I wanted to know the kinds of distinctions my students would make, so I grabbed a bunch of 3-D shapes and asked them to contrast the shapes as "Prism" or "Not Prism" and write about how they were separating the two. This didn't get me as close to understanding their thinking as I had hoped.
Lara told me that deaf kids often suffer from language deprivation since many deaf children are not exposed to an accessible language early in life. While hearing babies are constantly absorbing and learning language just by existing in a world full of spoken words, deaf babies and children often don’t receive the same resources, informally or even formally. With rare exceptions, hearing students receive 12 years of formal language education in the United States that build on the informal language education they received just from living and hearing in the world. Deaf students do not often receive 12 years of ASL language education because they often don’t get the opportunity to learn ASL until later in life.
One consequence of that deprivation is that my deaf students could more accurately express their thinking about prisms in ASL, a language I don’t understand, than they could in written English, a language I do understand. So the students would express their ideas in ASL to their interpreter who would express them verbally to me—a game of telephone with everyone using different languages and having different kinds of knowledge about the subject they're trying to discuss.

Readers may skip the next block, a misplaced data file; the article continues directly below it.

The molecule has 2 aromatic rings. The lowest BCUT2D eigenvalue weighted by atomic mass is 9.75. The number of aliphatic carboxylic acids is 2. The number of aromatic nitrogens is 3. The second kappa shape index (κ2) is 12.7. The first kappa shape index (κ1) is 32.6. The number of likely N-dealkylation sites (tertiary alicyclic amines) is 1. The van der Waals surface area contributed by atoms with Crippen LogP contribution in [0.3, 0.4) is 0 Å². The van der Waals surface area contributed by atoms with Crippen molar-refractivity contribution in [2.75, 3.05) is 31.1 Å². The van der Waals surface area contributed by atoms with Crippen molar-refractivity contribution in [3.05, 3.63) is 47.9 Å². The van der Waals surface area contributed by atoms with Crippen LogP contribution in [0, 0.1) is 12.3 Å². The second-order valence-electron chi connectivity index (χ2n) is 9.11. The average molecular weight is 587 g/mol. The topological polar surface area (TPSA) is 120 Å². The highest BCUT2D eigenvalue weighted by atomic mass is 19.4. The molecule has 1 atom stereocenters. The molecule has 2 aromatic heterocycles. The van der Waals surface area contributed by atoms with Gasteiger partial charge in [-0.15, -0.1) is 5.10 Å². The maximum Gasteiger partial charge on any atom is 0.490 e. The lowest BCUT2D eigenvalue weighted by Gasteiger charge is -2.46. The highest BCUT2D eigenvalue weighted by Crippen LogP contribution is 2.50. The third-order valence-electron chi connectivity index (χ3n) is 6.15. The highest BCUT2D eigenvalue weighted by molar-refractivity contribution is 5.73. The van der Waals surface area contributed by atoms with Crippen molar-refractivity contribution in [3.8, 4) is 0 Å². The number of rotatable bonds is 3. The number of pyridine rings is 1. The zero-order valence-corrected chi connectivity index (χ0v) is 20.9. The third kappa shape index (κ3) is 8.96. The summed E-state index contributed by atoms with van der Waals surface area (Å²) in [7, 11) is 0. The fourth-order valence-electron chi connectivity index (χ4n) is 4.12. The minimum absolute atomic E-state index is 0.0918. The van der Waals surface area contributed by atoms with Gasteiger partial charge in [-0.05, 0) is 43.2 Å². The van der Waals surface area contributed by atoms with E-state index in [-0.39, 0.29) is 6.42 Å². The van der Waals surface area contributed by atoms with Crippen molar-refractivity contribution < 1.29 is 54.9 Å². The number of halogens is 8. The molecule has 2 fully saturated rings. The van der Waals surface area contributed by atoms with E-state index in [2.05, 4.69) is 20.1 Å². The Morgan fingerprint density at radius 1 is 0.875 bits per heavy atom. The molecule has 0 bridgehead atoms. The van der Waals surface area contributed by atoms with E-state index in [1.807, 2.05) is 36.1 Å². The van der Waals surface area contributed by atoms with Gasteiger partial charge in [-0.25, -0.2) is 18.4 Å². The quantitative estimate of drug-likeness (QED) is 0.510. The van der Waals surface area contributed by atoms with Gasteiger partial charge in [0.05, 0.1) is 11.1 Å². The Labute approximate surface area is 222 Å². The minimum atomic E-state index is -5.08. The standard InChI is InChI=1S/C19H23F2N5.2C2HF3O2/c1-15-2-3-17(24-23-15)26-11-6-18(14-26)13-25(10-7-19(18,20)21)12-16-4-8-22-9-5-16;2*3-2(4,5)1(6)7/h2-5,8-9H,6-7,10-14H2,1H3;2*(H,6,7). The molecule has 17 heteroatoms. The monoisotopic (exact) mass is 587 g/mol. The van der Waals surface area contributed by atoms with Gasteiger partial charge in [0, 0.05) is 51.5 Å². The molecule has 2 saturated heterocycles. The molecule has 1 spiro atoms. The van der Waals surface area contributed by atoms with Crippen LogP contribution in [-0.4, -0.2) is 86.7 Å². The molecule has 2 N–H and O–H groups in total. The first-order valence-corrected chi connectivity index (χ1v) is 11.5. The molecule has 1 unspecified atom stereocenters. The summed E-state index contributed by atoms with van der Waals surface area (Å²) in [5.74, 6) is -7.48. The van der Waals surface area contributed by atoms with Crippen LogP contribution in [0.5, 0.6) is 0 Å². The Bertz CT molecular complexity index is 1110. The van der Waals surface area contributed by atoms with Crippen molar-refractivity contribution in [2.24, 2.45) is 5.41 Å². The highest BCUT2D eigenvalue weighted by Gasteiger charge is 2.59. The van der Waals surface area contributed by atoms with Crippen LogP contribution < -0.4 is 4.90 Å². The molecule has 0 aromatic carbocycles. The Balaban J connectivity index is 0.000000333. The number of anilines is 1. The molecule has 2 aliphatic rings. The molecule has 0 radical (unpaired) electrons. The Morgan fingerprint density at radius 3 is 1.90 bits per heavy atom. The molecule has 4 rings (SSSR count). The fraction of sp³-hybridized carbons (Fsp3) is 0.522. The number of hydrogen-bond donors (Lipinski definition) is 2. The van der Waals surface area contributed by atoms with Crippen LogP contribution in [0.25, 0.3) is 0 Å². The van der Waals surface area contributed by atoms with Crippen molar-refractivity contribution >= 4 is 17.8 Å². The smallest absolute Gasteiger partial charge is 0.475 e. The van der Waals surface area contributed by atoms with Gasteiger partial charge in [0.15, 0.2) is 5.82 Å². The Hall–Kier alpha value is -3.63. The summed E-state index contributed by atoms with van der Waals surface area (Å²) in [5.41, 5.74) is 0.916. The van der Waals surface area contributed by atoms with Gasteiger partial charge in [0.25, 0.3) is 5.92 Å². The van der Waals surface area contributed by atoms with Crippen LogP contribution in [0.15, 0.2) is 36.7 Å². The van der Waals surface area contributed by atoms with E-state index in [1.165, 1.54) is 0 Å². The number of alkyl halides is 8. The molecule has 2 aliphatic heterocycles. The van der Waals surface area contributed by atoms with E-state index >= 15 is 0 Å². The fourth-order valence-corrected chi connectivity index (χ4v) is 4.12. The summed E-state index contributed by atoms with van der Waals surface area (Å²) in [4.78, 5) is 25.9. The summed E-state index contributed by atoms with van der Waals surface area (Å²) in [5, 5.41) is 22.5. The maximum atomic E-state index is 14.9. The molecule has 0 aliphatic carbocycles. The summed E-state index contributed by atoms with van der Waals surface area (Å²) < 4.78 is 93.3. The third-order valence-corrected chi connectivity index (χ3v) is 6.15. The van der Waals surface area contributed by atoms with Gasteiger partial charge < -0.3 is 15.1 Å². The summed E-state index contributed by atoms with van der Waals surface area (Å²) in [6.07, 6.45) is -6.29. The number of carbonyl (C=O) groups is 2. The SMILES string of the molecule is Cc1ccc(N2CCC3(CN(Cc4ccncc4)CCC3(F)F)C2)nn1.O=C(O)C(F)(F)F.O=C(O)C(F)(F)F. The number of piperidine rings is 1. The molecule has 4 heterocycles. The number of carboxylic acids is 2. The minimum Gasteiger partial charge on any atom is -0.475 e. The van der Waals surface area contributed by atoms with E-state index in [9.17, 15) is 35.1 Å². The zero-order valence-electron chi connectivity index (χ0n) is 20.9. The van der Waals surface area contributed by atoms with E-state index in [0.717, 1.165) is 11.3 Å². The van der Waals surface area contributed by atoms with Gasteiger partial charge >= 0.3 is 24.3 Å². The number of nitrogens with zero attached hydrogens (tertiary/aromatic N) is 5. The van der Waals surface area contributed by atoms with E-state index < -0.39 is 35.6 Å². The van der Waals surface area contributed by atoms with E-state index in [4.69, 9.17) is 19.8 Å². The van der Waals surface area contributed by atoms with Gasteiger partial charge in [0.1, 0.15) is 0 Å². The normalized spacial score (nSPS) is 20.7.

I tried to communicate several ideas to the students through that noise:
I loved their thoughts about prisms. Many of the ways they thought about prisms had never occurred to me.
A group of mathematicians have defined prisms in a particular way.
I still loved their thoughts about prisms.
An advantage of having a common definition of prisms is that prisms have particular properties we can use to get stuff done, like these goofballs who constructed the world's largest coffee cup (2,010 gallons, a record they set in 2010). That feat was only possible because the dimensions of prisms relate to their volume in a particular way.
I said throughout the lesson, as much to remind myself as to communicate it to students, "Other mathematicians have defined prisms differently from you folks, but your mind and your eyes are working together to produce some really interesting thinking."